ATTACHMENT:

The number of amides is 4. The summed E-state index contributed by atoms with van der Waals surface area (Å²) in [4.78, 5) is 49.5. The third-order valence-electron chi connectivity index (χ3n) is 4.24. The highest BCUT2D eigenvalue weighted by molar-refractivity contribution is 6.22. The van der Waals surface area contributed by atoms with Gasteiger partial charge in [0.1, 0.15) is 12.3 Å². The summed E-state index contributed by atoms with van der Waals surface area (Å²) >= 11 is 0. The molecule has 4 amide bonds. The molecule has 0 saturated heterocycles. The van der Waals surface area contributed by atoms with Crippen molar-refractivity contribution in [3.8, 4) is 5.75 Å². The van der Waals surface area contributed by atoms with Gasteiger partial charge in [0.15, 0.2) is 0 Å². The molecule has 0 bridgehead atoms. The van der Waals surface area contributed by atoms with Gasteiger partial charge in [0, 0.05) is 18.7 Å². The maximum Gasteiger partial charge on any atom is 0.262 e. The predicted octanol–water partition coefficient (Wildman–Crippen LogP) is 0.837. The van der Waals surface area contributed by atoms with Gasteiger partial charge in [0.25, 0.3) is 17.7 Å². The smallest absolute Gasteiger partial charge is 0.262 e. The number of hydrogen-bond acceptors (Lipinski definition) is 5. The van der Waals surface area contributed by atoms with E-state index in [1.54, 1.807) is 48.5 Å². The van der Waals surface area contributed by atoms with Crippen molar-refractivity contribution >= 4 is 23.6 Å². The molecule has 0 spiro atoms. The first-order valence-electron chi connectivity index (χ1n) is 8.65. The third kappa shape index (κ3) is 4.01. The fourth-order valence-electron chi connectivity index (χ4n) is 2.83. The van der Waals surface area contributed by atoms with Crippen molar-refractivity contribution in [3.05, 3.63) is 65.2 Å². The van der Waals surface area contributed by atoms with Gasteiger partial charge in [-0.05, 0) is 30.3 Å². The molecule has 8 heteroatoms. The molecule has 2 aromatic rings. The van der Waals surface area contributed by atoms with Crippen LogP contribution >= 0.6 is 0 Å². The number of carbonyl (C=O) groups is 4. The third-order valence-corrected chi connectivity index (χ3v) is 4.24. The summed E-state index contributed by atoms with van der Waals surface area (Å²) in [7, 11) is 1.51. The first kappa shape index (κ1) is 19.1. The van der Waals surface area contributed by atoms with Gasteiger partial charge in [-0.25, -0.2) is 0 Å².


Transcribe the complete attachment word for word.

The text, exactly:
The number of amides is 4. The summed E-state index contributed by atoms with van der Waals surface area (Å²) in [4.78, 5) is 49.5. The third-order valence-electron chi connectivity index (χ3n) is 4.24. The highest BCUT2D eigenvalue weighted by molar-refractivity contribution is 6.22. The van der Waals surface area contributed by atoms with Gasteiger partial charge in [0.1, 0.15) is 12.3 Å². The summed E-state index contributed by atoms with van der Waals surface area (Å²) >= 11 is 0. The molecule has 4 amide bonds. The molecule has 0 saturated heterocycles. The van der Waals surface area contributed by atoms with Crippen molar-refractivity contribution in [3.8, 4) is 5.75 Å². The van der Waals surface area contributed by atoms with Gasteiger partial charge in [0.15, 0.2) is 0 Å². The molecule has 0 bridgehead atoms. The van der Waals surface area contributed by atoms with Gasteiger partial charge in [0, 0.05) is 18.7 Å². The maximum Gasteiger partial charge on any atom is 0.262 e. The predicted octanol–water partition coefficient (Wildman–Crippen LogP) is 0.837. The van der Waals surface area contributed by atoms with Gasteiger partial charge in [0.25, 0.3) is 17.7 Å². The smallest absolute Gasteiger partial charge is 0.262 e. The number of hydrogen-bond acceptors (Lipinski definition) is 5. The van der Waals surface area contributed by atoms with E-state index in [1.54, 1.807) is 48.5 Å². The van der Waals surface area contributed by atoms with Crippen molar-refractivity contribution >= 4 is 23.6 Å². The molecule has 0 spiro atoms. The first-order valence-electron chi connectivity index (χ1n) is 8.65. The third kappa shape index (κ3) is 4.01. The fourth-order valence-electron chi connectivity index (χ4n) is 2.83. The van der Waals surface area contributed by atoms with Crippen molar-refractivity contribution in [3.05, 3.63) is 65.2 Å². The van der Waals surface area contributed by atoms with Gasteiger partial charge in [-0.05, 0) is 30.3 Å². The molecule has 8 heteroatoms. The molecule has 2 aromatic rings. The van der Waals surface area contributed by atoms with Crippen LogP contribution >= 0.6 is 0 Å². The number of carbonyl (C=O) groups is 4. The third-order valence-corrected chi connectivity index (χ3v) is 4.24. The summed E-state index contributed by atoms with van der Waals surface area (Å²) in [7, 11) is 1.51. The first kappa shape index (κ1) is 19.1. The van der Waals surface area contributed by atoms with Gasteiger partial charge in [-0.25, -0.2) is 0 Å².